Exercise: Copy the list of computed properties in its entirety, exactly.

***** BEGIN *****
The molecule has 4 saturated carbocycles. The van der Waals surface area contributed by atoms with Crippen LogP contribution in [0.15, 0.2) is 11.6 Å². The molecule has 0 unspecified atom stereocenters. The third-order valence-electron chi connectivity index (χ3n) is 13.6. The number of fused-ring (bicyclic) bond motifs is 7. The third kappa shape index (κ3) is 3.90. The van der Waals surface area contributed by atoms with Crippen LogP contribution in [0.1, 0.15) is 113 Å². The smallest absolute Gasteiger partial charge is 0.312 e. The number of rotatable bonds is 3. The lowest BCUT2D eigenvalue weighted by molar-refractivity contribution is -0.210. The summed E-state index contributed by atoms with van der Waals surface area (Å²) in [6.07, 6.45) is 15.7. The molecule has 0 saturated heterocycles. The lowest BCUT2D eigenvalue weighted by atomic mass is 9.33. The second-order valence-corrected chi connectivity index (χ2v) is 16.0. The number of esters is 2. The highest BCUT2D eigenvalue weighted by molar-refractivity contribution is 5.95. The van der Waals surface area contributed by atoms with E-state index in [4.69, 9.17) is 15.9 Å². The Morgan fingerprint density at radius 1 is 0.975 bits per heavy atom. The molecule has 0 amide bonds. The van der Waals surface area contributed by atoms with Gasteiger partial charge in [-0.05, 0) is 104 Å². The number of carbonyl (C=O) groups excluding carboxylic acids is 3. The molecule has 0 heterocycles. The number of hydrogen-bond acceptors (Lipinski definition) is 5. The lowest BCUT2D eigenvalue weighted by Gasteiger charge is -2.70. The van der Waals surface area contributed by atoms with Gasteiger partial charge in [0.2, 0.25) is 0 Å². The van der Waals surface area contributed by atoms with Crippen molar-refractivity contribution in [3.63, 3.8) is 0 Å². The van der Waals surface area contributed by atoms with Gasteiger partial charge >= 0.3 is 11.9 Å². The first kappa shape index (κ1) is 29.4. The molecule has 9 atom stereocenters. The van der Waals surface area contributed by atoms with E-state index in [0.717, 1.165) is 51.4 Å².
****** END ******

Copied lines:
The molecule has 4 saturated carbocycles. The van der Waals surface area contributed by atoms with Crippen LogP contribution in [0.15, 0.2) is 11.6 Å². The molecule has 0 unspecified atom stereocenters. The third-order valence-electron chi connectivity index (χ3n) is 13.6. The number of fused-ring (bicyclic) bond motifs is 7. The third kappa shape index (κ3) is 3.90. The van der Waals surface area contributed by atoms with Crippen LogP contribution in [0.1, 0.15) is 113 Å². The smallest absolute Gasteiger partial charge is 0.312 e. The number of rotatable bonds is 3. The lowest BCUT2D eigenvalue weighted by molar-refractivity contribution is -0.210. The summed E-state index contributed by atoms with van der Waals surface area (Å²) in [6.07, 6.45) is 15.7. The molecule has 0 saturated heterocycles. The lowest BCUT2D eigenvalue weighted by atomic mass is 9.33. The second-order valence-corrected chi connectivity index (χ2v) is 16.0. The number of esters is 2. The highest BCUT2D eigenvalue weighted by molar-refractivity contribution is 5.95. The van der Waals surface area contributed by atoms with E-state index in [4.69, 9.17) is 15.9 Å². The Morgan fingerprint density at radius 1 is 0.975 bits per heavy atom. The molecule has 0 amide bonds. The van der Waals surface area contributed by atoms with Gasteiger partial charge in [-0.05, 0) is 104 Å². The number of carbonyl (C=O) groups excluding carboxylic acids is 3. The molecule has 0 heterocycles. The number of hydrogen-bond acceptors (Lipinski definition) is 5. The lowest BCUT2D eigenvalue weighted by Gasteiger charge is -2.70. The van der Waals surface area contributed by atoms with Gasteiger partial charge in [0.2, 0.25) is 0 Å². The van der Waals surface area contributed by atoms with Crippen molar-refractivity contribution in [3.63, 3.8) is 0 Å². The van der Waals surface area contributed by atoms with Gasteiger partial charge >= 0.3 is 11.9 Å². The first kappa shape index (κ1) is 29.4. The molecule has 9 atom stereocenters. The van der Waals surface area contributed by atoms with E-state index in [0.717, 1.165) is 51.4 Å².